I am buying Canon EOS 60D. I am looking to put together a starter kit and I saw this question talking about two good lenses to get for a not-so-expensive Canon camera.

However, that question is from Oct 2010.

Have newer/better lenses have come to the market in the past year and a half that are much better suited to the 60D?

In other words, what are good starter-kit lenses for the Canon EOS 60D?

  • This really depends on what you normally shoot. The 18-135 is an OK starter kit lens; good for many situations but a master of none. – Jakub Sisak GeoGraphics Feb 7 '12 at 16:04
  • I see myself taking two kinds of pictures: portraits of people / motorcycles, and outdoors-nature. – Raj More Feb 7 '12 at 16:23
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    If the earlier question is no longer relevant, we should update it so that it is relevant again, or close it. Meta discussion here: meta.photo.stackexchange.com/questions/1712/… – mattdm Feb 7 '12 at 21:15
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    I see lots of issues with this question as is. First of all in it's current form it is a duplicate of the earlier question mattdm pointed out. If it is outdated(which it isn't) you could offer a bounty or edit it to encourage new answers. The big difference I see is that this thread has no monetary bounds, where as that question had a 500 quid limit. Also "portaits, motorcycles, and nature" is extremely broad to select two "good" lenses. If money is not a limit, pick up a 17-55 f/2.8 IS, and a 70-200mm f/2.8 IS II. But I would assume we all have a monetary limit so please list. – dpollitt Feb 8 '12 at 19:42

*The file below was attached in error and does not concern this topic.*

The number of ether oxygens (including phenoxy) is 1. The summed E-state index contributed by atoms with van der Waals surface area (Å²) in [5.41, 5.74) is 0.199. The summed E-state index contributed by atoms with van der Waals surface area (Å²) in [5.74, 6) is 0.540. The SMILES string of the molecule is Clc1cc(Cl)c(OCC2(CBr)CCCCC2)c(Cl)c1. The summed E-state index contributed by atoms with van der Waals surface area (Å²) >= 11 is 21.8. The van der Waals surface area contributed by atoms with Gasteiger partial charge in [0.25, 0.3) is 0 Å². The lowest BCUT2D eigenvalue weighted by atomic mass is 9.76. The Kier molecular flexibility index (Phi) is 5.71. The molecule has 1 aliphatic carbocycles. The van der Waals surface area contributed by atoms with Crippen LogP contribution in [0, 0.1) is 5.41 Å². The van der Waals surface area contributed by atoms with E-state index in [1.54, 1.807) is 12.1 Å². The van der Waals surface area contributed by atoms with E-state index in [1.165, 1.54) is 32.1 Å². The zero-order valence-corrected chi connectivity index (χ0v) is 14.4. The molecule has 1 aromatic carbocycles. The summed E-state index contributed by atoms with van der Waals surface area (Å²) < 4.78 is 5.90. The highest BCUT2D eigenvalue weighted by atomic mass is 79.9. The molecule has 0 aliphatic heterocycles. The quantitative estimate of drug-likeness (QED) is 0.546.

• possible duplicate of What is a good two lens "starter kit"? – mattdm Feb 21 '12 at 0:06

I think there is an 18-135mm kit option - that would be good for a starter zoom. But if money allows, then I'd recommend the EF-S 17-55mm f/2.8 IS USM. This is not new to market - but I am putting it out there as an option.

It's a stonking good lens. Almost the same focal range as the standard kit 18-55, but with L series optics (though Canon will never label it as such as it's an EF-S lens designed for crop-sensor only), and a fast constant f/2.8 aperture through the entire zoom range WITH image stabilisation.

I had this lens for a couple of years, and only sold it only because I moved to using mostly prime lenses.

Would be the perfect companion to the 60D. The weight of it would balance out nicely too...

  • Stonking? British? – dpollitt Feb 8 '12 at 16:30
  • Stonking.... as in brilliant, awesome... :) – Mike Feb 8 '12 at 18:47

When you are buying lenses, just remember that they will last LONG enough than your camera body. So it's always suggested to be wise while buying lens.

If you are planning to do professional quality model photography, event photography (for example wedding) etc then straight go with Tamron's 28-75mm f/2.8 . Its an all purpose lens with outstanding image quality at cheap price and it can compete with it's rival from canon's 24-70m f/2.8 L USM. But that canon lens costs almost 3 times than this Tamron. Beside that please buy a 50mm f/1.8